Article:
It has been said that an employee's relationship with their direct supervisor is one of the most influential factors on whether or not that employee enjoys their job. However, this dynamic has changed somewhat in recent times.
Continue Reading Below
In an article at Fast Company, Bersin by Deloitte founder Josh Bersin told freelance writer Jared Lindzon, "Most companies, even big companies, are much less hierarchal and much less top-down in their execution than they used to be. Leaders are finding that they have to be more inspirational, they have to be more collaborative."
As a result, an employee's relationships with their colleagues have become increasingly influential in their perception of job satisfaction. Part of this has to do with the influx of younger workers into the labor force, who highly value collegial relationships, as demonstrated by their desire to work together on tasks more often than Gen. X-ers or baby boomers do.
Another factor in this shift is that, in many organizations, there is now more cross-departmental collaboration, which creates more than one reporting relationship for many employees. For example, a team member in customer service may work with marketing to give input on how to market to existing clients, and the marketing supervisor may oversee the project.
Another factor that may reduce the importance of the relationship with one's direct supervisor is the myriad of ways an employee is assessed in today's workplace, including 360-degree feedback and other objective measures of work. Bersin also referred to this in the Fast Company article: "The traditional approach to performance management and performance appraisals is being revolutionized, they're throwing away ratings, they're putting in systems to provide feedback, and the gap that's being created is, 'Who are the right leaders?'"
In light of all this, I'd like to offer a few thoughts on how to build a positive reporting relationship with any supervisor, even in these rapidly changing times:
Continue Reading Below
1. Be Appreciative
Bosses and supervisors don't hear much thanks; instead, they usually hear a lot of complaining, or their employees are coming to them with problems to solve. Occasionally thanking someone (be specific about why you're thanking them!) can go a long way in building a positive relationship.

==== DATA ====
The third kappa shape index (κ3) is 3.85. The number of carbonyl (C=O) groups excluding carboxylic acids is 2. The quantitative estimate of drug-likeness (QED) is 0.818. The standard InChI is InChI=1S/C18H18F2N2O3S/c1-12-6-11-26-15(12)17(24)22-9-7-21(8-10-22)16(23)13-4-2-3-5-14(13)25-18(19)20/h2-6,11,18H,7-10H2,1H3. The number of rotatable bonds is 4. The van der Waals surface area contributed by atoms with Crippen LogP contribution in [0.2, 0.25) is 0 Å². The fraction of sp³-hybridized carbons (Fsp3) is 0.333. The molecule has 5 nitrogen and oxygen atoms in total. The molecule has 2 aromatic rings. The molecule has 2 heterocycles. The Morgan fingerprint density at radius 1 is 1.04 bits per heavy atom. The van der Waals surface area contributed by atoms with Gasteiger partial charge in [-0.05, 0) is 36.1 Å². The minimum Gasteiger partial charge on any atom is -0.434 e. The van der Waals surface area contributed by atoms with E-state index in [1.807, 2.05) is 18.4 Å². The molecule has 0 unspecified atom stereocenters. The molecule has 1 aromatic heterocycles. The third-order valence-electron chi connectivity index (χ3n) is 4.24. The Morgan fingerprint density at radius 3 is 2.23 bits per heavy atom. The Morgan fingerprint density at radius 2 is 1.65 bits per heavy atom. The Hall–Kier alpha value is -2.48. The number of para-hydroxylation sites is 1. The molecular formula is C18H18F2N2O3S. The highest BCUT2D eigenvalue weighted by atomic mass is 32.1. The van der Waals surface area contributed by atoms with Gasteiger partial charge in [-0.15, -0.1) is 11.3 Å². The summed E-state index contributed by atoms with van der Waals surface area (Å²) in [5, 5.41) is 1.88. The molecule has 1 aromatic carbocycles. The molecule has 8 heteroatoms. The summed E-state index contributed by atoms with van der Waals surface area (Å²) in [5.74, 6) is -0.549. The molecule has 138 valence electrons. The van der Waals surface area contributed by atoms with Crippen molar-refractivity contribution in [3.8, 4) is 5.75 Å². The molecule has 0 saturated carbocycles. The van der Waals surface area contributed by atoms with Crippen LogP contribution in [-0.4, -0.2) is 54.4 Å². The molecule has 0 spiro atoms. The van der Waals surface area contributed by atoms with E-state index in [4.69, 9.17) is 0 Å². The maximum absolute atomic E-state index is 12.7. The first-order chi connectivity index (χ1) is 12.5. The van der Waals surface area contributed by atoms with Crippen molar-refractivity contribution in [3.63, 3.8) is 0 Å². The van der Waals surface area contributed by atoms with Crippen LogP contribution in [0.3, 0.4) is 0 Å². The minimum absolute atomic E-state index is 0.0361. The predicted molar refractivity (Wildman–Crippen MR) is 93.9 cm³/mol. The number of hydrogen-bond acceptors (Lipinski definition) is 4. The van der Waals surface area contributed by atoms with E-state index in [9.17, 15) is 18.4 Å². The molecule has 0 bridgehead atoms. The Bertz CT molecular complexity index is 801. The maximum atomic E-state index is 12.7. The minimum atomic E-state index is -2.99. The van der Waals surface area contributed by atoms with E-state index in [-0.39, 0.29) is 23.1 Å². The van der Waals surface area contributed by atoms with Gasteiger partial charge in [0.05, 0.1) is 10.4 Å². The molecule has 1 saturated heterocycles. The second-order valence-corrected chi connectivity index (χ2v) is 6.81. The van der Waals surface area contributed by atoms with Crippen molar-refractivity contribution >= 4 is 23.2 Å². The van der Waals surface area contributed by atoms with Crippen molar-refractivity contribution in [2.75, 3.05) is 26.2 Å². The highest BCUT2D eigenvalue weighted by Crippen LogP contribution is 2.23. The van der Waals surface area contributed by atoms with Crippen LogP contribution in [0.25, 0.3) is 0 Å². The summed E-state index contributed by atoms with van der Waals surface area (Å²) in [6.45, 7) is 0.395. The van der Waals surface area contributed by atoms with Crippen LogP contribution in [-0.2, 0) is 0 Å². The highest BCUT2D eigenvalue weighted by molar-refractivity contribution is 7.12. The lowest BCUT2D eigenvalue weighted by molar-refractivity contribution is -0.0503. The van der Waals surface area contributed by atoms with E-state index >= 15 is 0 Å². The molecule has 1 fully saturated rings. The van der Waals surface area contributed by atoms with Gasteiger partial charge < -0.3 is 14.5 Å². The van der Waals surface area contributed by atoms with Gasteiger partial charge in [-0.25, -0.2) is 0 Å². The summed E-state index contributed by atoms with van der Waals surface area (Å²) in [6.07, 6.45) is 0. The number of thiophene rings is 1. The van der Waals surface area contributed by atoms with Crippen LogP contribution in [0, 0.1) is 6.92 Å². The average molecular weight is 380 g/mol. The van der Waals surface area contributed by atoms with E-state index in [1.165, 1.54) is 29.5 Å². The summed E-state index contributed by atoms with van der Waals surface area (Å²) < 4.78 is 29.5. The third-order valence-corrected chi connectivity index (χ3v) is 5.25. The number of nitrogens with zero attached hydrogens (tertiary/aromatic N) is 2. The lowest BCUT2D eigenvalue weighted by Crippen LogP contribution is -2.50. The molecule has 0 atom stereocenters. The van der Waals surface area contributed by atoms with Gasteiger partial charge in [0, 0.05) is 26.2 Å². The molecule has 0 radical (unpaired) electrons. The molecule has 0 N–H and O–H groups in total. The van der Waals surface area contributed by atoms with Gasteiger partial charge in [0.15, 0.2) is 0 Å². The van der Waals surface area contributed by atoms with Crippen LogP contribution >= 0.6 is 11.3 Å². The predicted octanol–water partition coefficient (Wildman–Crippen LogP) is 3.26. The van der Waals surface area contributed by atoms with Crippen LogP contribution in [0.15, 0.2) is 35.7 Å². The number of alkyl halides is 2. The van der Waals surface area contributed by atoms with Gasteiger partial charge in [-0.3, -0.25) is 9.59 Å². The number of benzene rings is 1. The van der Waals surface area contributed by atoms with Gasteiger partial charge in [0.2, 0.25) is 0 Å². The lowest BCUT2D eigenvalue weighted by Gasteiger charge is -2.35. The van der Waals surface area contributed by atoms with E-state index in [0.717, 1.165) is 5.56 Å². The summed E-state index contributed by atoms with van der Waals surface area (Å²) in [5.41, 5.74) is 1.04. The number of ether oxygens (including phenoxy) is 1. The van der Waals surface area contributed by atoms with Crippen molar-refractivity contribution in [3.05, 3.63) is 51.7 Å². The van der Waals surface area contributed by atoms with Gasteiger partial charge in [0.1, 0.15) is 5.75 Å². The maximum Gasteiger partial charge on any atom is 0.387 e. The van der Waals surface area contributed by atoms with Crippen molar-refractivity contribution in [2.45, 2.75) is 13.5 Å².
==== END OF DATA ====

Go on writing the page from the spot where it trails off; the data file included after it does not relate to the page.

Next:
2. Be Respectful
One of the most common complaints I hear from supervisors (especially in cross-generational relationships) is that they feel disrespected. Most of us aren't sure what makes us feel respected, but we clearly know when we feel disrespected. Having a general conversation with your boss about actions that lead them to feel respected (or disrespected) would be wise.
If you are going to raise a concern, make sure it is specific, versus being vague and general. Also make sure it is a behavior or issue your boss can address. Don't whine about "management" or a colleague in another department where your supervisor has no influence.
3. Do Your Job Well (and Be Willing to Go Above and Beyond)
Remember, you are there to accomplish tasks and do them well. When you perform quality work and, at least occasionally, do more than is required, you make your boss look good to their colleagues and supervisor. They'll appreciate that.
The goal of building a positive relationship with your boss isn't to "suck up" to them and win undue favoritism. Rather, the purpose is to develop a healthy relationship of mutual respect, which will lead to better communication, the ability to work through disagreements, and a partnership where you can support one another through difficult times.
Paul White, Ph.D., is a speaker, trainer, author, and psychologist who "makes work relationships work."